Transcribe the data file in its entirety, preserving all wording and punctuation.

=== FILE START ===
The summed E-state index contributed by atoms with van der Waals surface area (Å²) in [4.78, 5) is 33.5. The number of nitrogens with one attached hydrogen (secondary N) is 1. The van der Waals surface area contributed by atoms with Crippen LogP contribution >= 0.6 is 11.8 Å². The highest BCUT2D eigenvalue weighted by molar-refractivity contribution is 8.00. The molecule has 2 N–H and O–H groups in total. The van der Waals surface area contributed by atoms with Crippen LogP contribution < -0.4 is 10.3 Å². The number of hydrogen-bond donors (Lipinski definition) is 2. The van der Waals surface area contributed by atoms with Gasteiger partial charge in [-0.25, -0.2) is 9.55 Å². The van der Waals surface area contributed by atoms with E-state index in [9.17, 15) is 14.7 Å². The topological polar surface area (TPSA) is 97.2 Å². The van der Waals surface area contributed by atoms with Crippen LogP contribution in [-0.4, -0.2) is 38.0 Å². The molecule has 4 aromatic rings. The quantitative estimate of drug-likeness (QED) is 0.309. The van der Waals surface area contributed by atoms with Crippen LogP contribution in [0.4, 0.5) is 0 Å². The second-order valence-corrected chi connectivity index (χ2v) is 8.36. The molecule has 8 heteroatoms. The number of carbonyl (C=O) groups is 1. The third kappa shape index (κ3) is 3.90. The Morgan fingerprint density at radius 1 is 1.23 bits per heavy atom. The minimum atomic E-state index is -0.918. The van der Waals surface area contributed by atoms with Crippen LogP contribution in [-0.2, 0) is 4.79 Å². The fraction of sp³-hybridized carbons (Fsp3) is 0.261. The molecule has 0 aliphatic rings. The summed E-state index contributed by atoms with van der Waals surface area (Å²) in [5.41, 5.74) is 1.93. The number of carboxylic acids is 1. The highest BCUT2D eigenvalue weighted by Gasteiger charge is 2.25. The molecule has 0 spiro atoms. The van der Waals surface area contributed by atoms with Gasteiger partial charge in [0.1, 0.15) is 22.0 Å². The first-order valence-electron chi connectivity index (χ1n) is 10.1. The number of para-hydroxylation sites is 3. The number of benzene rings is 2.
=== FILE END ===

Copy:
The summed E-state index contributed by atoms with van der Waals surface area (Å²) in [4.78, 5) is 33.5. The number of nitrogens with one attached hydrogen (secondary N) is 1. The van der Waals surface area contributed by atoms with Crippen LogP contribution >= 0.6 is 11.8 Å². The highest BCUT2D eigenvalue weighted by molar-refractivity contribution is 8.00. The molecule has 2 N–H and O–H groups in total. The van der Waals surface area contributed by atoms with Crippen LogP contribution < -0.4 is 10.3 Å². The number of hydrogen-bond donors (Lipinski definition) is 2. The van der Waals surface area contributed by atoms with Gasteiger partial charge in [-0.25, -0.2) is 9.55 Å². The van der Waals surface area contributed by atoms with E-state index in [9.17, 15) is 14.7 Å². The topological polar surface area (TPSA) is 97.2 Å². The van der Waals surface area contributed by atoms with Crippen LogP contribution in [-0.4, -0.2) is 38.0 Å². The molecule has 4 aromatic rings. The quantitative estimate of drug-likeness (QED) is 0.309. The van der Waals surface area contributed by atoms with Crippen LogP contribution in [0.4, 0.5) is 0 Å². The second-order valence-corrected chi connectivity index (χ2v) is 8.36. The molecule has 8 heteroatoms. The number of carbonyl (C=O) groups is 1. The third kappa shape index (κ3) is 3.90. The Morgan fingerprint density at radius 1 is 1.23 bits per heavy atom. The minimum atomic E-state index is -0.918. The van der Waals surface area contributed by atoms with Crippen LogP contribution in [-0.2, 0) is 4.79 Å². The fraction of sp³-hybridized carbons (Fsp3) is 0.261. The molecule has 0 aliphatic rings. The summed E-state index contributed by atoms with van der Waals surface area (Å²) in [5.41, 5.74) is 1.93. The number of carboxylic acids is 1. The highest BCUT2D eigenvalue weighted by Gasteiger charge is 2.25. The molecule has 0 spiro atoms. The van der Waals surface area contributed by atoms with Gasteiger partial charge in [0.1, 0.15) is 22.0 Å². The first-order valence-electron chi connectivity index (χ1n) is 10.1. The number of para-hydroxylation sites is 3. The number of benzene rings is 2.